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What Are The Signs Of A Mare In Heat?

As spring approaches and breeding season begins, your mare will begin to have 21-day estrus cycles during which she will be receptive to mating. Understanding your mare’s estrus cycle is essential, whether your goal is to successfully breed her or to prevent pregnancy.

What Are The Signs Of A Mare In Heat?
Unlike some mammals, like dogs and cats, horses do not bleed from their vulva when they are in heat. Most signs of a mare in heat are behavioral.
A mare in heat will urinate more frequently. She will raise her tail, squat, and evert (or “wink”) her vulvar lips, particularly when a stallion is near. Some mares approach stallions when they are in heat, others simply allow them near without fighting.

Grading Signs Of A Mare In Heat
Not all mares that show signs of being in heat are ready to be bred. A mare will begin to show signs a few days before she actually ovulates. Grading the mare’s signs on a scale of 1-4 can help you determine whether she is coming into heat or transitioning into diestrus.

0 - Not in estrus, ears pinned and may fight with the stallion when approached.
1 - May be coming into heat or going out of heat, shows some signs but is disinterested or fights the stallion.
2 - May be coming into heat or going out of heat. Shows more signs but will still be disinterested or may fight stallion when approached.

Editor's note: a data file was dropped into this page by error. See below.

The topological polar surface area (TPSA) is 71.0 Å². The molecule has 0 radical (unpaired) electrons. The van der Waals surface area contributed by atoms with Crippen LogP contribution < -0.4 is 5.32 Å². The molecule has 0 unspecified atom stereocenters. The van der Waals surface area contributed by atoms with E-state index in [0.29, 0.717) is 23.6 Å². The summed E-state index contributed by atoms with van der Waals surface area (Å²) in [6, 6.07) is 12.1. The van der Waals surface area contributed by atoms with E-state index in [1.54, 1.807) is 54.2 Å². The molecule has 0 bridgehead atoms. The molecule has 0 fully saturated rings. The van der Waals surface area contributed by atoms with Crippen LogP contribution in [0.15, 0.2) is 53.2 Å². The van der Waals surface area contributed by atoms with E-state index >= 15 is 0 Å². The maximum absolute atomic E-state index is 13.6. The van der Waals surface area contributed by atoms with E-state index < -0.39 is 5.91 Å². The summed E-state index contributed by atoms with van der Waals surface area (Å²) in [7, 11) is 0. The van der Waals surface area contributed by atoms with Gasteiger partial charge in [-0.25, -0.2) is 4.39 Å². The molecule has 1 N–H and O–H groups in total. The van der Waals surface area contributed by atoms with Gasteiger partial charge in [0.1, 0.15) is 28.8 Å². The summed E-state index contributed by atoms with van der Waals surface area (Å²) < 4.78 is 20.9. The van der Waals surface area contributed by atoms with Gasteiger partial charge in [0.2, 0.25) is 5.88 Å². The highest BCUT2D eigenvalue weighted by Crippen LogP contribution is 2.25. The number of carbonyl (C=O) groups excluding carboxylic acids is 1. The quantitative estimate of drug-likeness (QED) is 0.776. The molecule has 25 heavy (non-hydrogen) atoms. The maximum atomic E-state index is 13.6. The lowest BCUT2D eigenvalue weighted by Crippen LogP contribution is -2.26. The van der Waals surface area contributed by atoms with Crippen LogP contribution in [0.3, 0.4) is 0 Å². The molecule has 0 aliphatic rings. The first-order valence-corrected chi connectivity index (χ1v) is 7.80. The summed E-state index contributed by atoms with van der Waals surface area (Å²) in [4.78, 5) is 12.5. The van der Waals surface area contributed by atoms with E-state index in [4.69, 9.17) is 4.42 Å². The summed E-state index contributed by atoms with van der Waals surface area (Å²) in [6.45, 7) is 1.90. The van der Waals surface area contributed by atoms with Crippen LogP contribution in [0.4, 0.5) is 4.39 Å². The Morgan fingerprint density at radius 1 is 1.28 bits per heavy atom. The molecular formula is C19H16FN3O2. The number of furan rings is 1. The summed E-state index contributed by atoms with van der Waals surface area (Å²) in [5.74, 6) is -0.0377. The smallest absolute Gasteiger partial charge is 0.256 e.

3 - Will show nearly all signs of being in heat.
4- Peak estrus, mare intensely shows all signs of being in heat and may be ovulating or very close to ovulating, and will be receptive to mating.

Tracking Your Mare’s Estrus Cycle
A mare begins her first breeding season at the age of 12-15 months. Her age of sexual maturity will depend on when she is born.
Mares only go into estrus from early spring to early fall, when the days are long. They’re the most fertile around the summer solstice on June 20, 21 or 22.
Mares go into estrus about every 21 days during the breeding season, and estrus may last 3 to 9 days. Her signs gradually become more intense until peak estrus, then she will ovulate and gradually show fewer signs until her next heat.
Some mares show signs more obviously than others. It’s common to use a stallion as a “teaser” to monitor how the mare responds to him as a reliable way to rate her signs and track her cycle.